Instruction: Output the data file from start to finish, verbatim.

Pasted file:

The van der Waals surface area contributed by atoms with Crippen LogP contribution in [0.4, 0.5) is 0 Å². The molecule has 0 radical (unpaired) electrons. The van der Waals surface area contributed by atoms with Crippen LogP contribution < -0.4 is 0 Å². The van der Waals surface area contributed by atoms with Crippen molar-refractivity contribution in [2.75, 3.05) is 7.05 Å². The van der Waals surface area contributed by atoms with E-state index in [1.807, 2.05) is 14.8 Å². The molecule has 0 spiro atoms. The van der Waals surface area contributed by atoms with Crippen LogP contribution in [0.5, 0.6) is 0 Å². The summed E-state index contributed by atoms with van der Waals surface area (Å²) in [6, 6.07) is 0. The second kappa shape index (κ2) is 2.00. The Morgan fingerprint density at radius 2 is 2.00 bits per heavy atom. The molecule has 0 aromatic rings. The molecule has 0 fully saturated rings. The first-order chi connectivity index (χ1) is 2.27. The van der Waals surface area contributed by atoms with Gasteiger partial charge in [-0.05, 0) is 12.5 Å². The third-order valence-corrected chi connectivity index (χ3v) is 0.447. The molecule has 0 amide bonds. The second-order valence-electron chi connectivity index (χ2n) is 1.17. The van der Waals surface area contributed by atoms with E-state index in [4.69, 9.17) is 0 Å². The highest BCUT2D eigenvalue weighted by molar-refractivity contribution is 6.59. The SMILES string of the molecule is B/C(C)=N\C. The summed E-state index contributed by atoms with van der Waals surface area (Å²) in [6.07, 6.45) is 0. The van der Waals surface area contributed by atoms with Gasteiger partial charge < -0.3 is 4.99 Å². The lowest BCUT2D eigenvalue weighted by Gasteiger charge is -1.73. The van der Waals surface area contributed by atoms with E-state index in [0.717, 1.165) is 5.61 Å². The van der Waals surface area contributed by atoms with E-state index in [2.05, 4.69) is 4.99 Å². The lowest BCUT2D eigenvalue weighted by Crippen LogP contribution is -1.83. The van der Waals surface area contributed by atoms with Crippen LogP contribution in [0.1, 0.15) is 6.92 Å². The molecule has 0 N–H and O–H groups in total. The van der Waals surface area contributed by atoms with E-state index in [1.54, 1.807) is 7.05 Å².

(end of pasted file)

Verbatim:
The van der Waals surface area contributed by atoms with Crippen LogP contribution in [0.4, 0.5) is 0 Å². The molecule has 0 radical (unpaired) electrons. The van der Waals surface area contributed by atoms with Crippen LogP contribution < -0.4 is 0 Å². The van der Waals surface area contributed by atoms with Crippen molar-refractivity contribution in [2.75, 3.05) is 7.05 Å². The van der Waals surface area contributed by atoms with E-state index in [1.807, 2.05) is 14.8 Å². The molecule has 0 spiro atoms. The van der Waals surface area contributed by atoms with Crippen LogP contribution in [0.5, 0.6) is 0 Å². The summed E-state index contributed by atoms with van der Waals surface area (Å²) in [6, 6.07) is 0. The second kappa shape index (κ2) is 2.00. The Morgan fingerprint density at radius 2 is 2.00 bits per heavy atom. The molecule has 0 aromatic rings. The molecule has 0 fully saturated rings. The first-order chi connectivity index (χ1) is 2.27. The van der Waals surface area contributed by atoms with Gasteiger partial charge in [-0.05, 0) is 12.5 Å². The third-order valence-corrected chi connectivity index (χ3v) is 0.447. The molecule has 0 amide bonds. The second-order valence-electron chi connectivity index (χ2n) is 1.17. The van der Waals surface area contributed by atoms with E-state index in [4.69, 9.17) is 0 Å². The highest BCUT2D eigenvalue weighted by molar-refractivity contribution is 6.59. The SMILES string of the molecule is B/C(C)=N\C. The summed E-state index contributed by atoms with van der Waals surface area (Å²) in [6.07, 6.45) is 0. The van der Waals surface area contributed by atoms with Gasteiger partial charge < -0.3 is 4.99 Å². The lowest BCUT2D eigenvalue weighted by Gasteiger charge is -1.73. The van der Waals surface area contributed by atoms with E-state index in [0.717, 1.165) is 5.61 Å². The van der Waals surface area contributed by atoms with E-state index in [2.05, 4.69) is 4.99 Å². The lowest BCUT2D eigenvalue weighted by Crippen LogP contribution is -1.83. The van der Waals surface area contributed by atoms with Crippen LogP contribution in [0.1, 0.15) is 6.92 Å². The molecule has 0 N–H and O–H groups in total. The van der Waals surface area contributed by atoms with E-state index in [1.54, 1.807) is 7.05 Å².